Is NEA Surfing Its Own Pension Tsunami?
posted at 5:32 pm on July 30, 2012 by Mike Antonucci
The growing obligation to fund public employees’ defined benefit pensions is the stuff of daily media stories and commentary, and is the constant headache of state governments and both political parties. Public sector unions defend these plans vigorously, but they also have to finance them for their own employees. While the National Education Association has its own share of short-term budget problems, the long-term picture also indicates shoals ahead.
The union staff pension fund covers virtually every permanent employee who works at NEA headquarters in Washington, DC, as well as participating workers in state and local affiliates. The current number of participants in the plan is unknown to outsiders, but the benefits are generous. NEA employees contributed nothing to their defined benefit plan, and were able to enjoy the best of both worlds, as NEA offered matching contributions to a voluntary 401(k) defined contribution plan as well.
Tough times led the national union to require employees hired on or after June 9, 2009 to contribute 3.5% of the pension amount, and the 401(k) plan was suspended in the latest budget.
The pension numbers are staggering, considering the number of employees/retirees involved must only amount to some several thousand. As of January 1, 2011, NEA had accumulated $644.7 million in pension liabilities, for which it had $556.3 million available. For that fiscal year, the union contributed $25.2 million to the staff retirement plan.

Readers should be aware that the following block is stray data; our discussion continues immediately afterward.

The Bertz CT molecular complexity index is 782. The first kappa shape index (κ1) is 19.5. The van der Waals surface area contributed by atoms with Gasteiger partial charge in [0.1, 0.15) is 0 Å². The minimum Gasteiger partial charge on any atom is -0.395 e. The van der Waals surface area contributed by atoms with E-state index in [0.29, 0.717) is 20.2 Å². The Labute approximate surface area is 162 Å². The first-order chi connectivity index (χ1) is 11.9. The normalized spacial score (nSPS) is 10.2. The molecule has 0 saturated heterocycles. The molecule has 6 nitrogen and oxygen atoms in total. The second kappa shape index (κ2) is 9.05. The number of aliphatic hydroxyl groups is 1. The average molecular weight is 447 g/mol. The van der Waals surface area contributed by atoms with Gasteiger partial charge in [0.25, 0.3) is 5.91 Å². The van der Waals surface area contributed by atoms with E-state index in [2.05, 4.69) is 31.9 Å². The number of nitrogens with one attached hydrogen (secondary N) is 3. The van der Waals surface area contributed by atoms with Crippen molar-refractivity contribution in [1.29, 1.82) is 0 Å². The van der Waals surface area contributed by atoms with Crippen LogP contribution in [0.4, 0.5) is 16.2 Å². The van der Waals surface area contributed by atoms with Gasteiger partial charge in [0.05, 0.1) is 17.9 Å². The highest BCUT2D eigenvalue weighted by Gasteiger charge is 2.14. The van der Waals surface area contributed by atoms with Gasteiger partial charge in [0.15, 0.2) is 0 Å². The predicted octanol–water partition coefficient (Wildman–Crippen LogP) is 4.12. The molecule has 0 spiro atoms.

But those figures are a snapshot, and don’t account for some important facts. Staff salaries rise over time, and with them the amount of pension contributions and liabilities. NEA estimates that with projected staff salary increases, its pension payout obligations are almost $700 million.
State governments have learned that these liabilities go from a problem to a catastrophe when the number of contributors to the plan decreases while the number of beneficiaries increase. The parallel issue at NEA is the loss of members, leaving the union with less dues revenue to fund rising staff pension liabilities.
Pension reform in politically difficult in every state, but is even more problematic internally for unions, since they are ideologically wedded to the defined benefit approach. The question for both states and unions is how happily younger employees will tolerate lesser benefits for themselves to fund better benefits for their elders.